God chose Moses as His representative in Egypt, calling on him to lead his people out from slavery and lead them toward freedom. God provided comfort for Moses by giving him a name – Yahweh or Yahweh, which expresses eternal existence and absolute necessity – for Moses’s own security.
Moses spent 40 years tending the flock of his father-in-law in Midian’s desert and became not just a humble shepherd but rather one who trusted God alone for provision.
Why did Moses ask God’s name?
The biblical story of Moses is widely known. The biblical account begins when God appeared as a burning bush (Exodus 3-4) and called upon Moses to rescue His people from slavery in Egypt. At first Moses opposed God’s mission but eventually accepted it and recruited Aaron as helper to confront Pharaoh with their demands that he allow the Hebrews freedom of worship their God freely; when Pharaoh refused this demand ten plagues of judgment were unleashed upon both people and land.
When Moses first encountered God, the conversation was somewhat perplexing. Moses wanted God to reveal His name; yet what does He mean when He says: “My name is not in this?”? Scholars have struggled for centuries with this question.
Modern commentaries often interpret this passage as an introduction to an explanation of God’s name, but this interpretation is unsupported by either text nor Hebrew tradition. Furthermore, none of them imply this was an attempt at explicating Him directly; rather it’s generally accepted that this was simply meant as an assurance for Moses that He would accompany him on his mission.
Moses faced many trials and failures throughout his life. One in particular was murdering an Egyptian, along with feeling incapable to speak on behalf of God. Yet when God appeared at the burning bush and promised that He was with Moses, this gave him confidence that He was with him on this task.
Moses needed reassurance from God that his past failures weren’t because He wasn’t supporting him – this can serve as a great lesson when undertaking difficult work for Him.
Moses also wanted a name for God so as to distinguish Him from the Egyptian gods, which were personal entities with distinct personalities and roles, each having dominion over particular elements of nature. On the contrary, God was an impersonal force – Creator, Lifegiver and Lawgiver. Having this distinction would give Moses more credibility when making his case to Pharaoh.
Holding this name would also instil in him an air of power and authority that other gods could not match, making him an even stronger leader and making his mission even more successful.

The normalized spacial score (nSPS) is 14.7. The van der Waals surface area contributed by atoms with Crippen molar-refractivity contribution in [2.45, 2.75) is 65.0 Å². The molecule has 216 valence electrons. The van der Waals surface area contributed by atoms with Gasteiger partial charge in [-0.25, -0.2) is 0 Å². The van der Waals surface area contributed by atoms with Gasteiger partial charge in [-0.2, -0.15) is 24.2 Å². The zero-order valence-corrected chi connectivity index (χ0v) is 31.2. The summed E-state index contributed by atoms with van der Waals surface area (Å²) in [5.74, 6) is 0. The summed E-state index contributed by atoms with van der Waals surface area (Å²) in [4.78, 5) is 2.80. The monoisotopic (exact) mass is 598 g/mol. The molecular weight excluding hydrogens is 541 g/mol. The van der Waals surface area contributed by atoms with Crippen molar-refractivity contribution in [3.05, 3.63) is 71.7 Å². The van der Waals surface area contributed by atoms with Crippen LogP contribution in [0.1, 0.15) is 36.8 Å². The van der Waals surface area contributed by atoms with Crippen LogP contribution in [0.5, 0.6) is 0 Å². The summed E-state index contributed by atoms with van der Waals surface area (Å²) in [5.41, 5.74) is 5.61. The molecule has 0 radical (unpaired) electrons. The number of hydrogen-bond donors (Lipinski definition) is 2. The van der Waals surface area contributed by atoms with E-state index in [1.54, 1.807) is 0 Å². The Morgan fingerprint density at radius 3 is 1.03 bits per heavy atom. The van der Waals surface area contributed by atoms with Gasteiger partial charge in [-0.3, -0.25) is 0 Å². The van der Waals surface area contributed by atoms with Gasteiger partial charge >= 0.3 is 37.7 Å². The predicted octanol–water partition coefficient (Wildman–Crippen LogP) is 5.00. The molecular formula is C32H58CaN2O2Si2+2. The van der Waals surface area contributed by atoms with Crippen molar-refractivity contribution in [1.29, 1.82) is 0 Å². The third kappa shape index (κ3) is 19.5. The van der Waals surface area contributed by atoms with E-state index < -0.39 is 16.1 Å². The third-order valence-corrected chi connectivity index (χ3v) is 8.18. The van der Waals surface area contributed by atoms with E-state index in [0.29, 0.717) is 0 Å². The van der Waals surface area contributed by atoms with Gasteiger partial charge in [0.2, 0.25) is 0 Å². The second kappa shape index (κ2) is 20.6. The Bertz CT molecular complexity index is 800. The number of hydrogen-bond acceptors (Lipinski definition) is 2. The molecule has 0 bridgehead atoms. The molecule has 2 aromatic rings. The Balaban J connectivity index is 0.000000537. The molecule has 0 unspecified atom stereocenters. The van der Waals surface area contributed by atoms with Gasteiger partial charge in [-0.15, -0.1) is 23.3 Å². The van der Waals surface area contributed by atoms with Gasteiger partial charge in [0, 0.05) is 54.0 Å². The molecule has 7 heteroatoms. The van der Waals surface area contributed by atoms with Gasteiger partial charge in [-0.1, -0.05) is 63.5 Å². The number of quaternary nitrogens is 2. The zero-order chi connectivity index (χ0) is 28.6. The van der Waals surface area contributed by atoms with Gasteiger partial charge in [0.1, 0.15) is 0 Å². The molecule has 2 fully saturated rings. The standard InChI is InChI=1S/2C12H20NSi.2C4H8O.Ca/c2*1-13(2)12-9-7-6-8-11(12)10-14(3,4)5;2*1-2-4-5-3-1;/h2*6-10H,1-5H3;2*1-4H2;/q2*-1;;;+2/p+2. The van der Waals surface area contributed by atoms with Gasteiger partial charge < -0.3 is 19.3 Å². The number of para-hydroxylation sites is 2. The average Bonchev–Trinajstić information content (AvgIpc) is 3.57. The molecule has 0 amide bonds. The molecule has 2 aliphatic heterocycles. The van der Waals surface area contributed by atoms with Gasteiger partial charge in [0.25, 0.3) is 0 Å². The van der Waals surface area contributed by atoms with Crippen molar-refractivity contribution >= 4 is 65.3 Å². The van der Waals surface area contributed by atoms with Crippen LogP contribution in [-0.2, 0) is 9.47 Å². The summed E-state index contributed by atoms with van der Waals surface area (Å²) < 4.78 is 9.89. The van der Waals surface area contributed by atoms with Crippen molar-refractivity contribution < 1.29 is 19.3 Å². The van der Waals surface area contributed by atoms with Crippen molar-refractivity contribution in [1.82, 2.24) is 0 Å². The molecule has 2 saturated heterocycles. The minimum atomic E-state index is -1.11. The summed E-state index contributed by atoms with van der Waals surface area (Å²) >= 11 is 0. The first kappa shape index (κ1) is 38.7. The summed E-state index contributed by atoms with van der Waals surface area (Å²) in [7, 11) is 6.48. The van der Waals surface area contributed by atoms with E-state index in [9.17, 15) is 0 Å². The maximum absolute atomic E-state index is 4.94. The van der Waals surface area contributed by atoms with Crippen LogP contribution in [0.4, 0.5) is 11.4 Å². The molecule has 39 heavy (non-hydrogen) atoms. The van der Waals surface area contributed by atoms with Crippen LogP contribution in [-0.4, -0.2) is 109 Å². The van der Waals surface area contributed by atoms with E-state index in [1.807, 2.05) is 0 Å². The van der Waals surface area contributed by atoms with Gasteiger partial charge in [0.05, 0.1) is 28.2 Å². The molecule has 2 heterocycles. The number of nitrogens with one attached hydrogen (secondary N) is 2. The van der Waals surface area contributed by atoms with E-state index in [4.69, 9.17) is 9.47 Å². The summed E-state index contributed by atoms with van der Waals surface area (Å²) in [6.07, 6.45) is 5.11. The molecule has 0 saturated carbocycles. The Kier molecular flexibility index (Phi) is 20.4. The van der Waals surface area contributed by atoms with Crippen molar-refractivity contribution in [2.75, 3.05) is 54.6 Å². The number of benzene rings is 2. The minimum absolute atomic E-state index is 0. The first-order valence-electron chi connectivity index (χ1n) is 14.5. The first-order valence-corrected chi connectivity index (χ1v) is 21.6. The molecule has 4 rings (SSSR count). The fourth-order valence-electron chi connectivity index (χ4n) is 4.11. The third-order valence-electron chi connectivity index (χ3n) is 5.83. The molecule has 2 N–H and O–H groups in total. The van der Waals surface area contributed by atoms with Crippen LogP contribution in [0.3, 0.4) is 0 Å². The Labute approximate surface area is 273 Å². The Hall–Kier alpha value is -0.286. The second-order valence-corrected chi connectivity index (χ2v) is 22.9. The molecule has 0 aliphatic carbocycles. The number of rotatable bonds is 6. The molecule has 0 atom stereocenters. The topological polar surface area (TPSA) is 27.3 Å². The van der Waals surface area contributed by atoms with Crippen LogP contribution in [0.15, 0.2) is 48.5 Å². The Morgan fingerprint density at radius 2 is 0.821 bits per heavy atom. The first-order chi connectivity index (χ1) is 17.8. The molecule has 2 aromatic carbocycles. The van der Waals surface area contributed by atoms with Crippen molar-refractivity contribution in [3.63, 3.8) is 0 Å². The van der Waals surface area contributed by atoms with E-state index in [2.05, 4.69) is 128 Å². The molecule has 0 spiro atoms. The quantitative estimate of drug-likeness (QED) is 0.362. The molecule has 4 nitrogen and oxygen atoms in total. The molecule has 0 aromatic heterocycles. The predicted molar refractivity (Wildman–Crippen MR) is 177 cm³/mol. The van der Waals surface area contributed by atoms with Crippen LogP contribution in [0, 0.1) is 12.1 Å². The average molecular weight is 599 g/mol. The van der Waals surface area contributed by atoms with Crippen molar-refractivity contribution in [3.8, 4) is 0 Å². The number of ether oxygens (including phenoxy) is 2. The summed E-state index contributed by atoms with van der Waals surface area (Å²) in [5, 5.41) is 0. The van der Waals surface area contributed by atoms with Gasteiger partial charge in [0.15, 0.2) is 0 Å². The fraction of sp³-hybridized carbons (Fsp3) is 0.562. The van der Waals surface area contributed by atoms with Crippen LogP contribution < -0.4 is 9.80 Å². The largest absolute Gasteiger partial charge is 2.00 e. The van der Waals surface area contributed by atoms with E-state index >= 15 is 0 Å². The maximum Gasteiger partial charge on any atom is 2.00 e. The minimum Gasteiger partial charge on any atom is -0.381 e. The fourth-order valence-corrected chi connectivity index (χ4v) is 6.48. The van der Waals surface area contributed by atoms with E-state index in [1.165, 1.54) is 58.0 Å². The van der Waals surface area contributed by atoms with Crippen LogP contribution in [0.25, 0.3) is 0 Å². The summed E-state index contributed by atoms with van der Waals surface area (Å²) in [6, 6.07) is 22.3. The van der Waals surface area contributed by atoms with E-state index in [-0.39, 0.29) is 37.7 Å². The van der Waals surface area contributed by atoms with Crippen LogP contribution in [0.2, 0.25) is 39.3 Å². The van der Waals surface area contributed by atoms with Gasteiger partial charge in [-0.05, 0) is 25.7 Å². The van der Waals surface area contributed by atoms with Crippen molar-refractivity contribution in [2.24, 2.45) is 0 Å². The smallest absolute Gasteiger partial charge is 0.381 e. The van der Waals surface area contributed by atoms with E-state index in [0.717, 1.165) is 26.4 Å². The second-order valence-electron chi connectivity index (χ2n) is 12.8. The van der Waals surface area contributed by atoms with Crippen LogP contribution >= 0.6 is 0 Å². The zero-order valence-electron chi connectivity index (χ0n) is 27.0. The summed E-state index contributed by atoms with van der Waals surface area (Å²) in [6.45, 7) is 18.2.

Moses’s questions and doubts reflect his genuine humility and genuine doubts – something which can often get lost in today’s inflated culture where strength and power reign supreme. Yet the Bible makes clear that we should strive to have deep and abiding faith in God even in spite of our shortcomings; that’s why it’s worth taking time out to pray, ask His name and seek answers if needed – ultimately we’ll discover He’s worth it all! (This article was first published April 10, 2017 and has since been updated). (This article originally appeared April 10, 2017. This update incorporates updates to reflect recent developments).
Why did Moses ask God’s name again?
With all the miracles God had already performed to bring Moses’ people out of Egypt, it came as no surprise when He performed yet more miracles to free them from Pharaoh’s grasp and allow Israel to depart Egypt. Pharaoh had proven resistant, so God understood this obstacle would require lots of persuasion – He therefore spent much time answering Moses’ objections with signs, miracles and assurances of His presence – making sure no doubt was left about His power or presence!
Modern scholars assume that Moses will explain to the Israelites later what this term “ehyeh” (“as it is”) means by adding it at the start of verse 14 as part of a preface to explaining its meaning to them – however this interpretation misses the fact that this information never comes up anywhere else – neither with them nor Pharaoh (even when asked directly in Exodus 5:2).
Examining this passage in its original Paleo-Hebrew script shows just how high priority Hebrews placed on God’s Name; consequently, several Dead Sea Scrolls contain Torah scrolls which include His Name in its original script.
Hebrews were so concerned with remembering God that when Moses wrote it down, he made sure to use one of the most highly prized scripts at that time – abjad – so as not to mislead anyone who read it of its significance as words of His Holy Name.
And Hebrews certainly revered God’s Name with reverence – not only because it symbolized their godhead and power but because its essence transcends words or sounds and beyond human comprehension; as such it encompassed love itself – though Jesus Christ embodied that power through his name being called “The Name Above All Names” (Philippians 2:9).
Moses recognized his humanity, so he asked God for assistance in liberating his people from Egypt. God responded swiftly with a clear warning: “Do not draw near,” which was meant as an implicit warning against approaching Him too closely.
This command served both as a warning and as a reminder that Moses must always remain humble before God, rather than worship Him as an idol. God was simply seeking an honest relationship between themselves; thus the entire biblical story taught us this important lesson; idolatry has no place in our lives, as He alone can fulfill all our needs.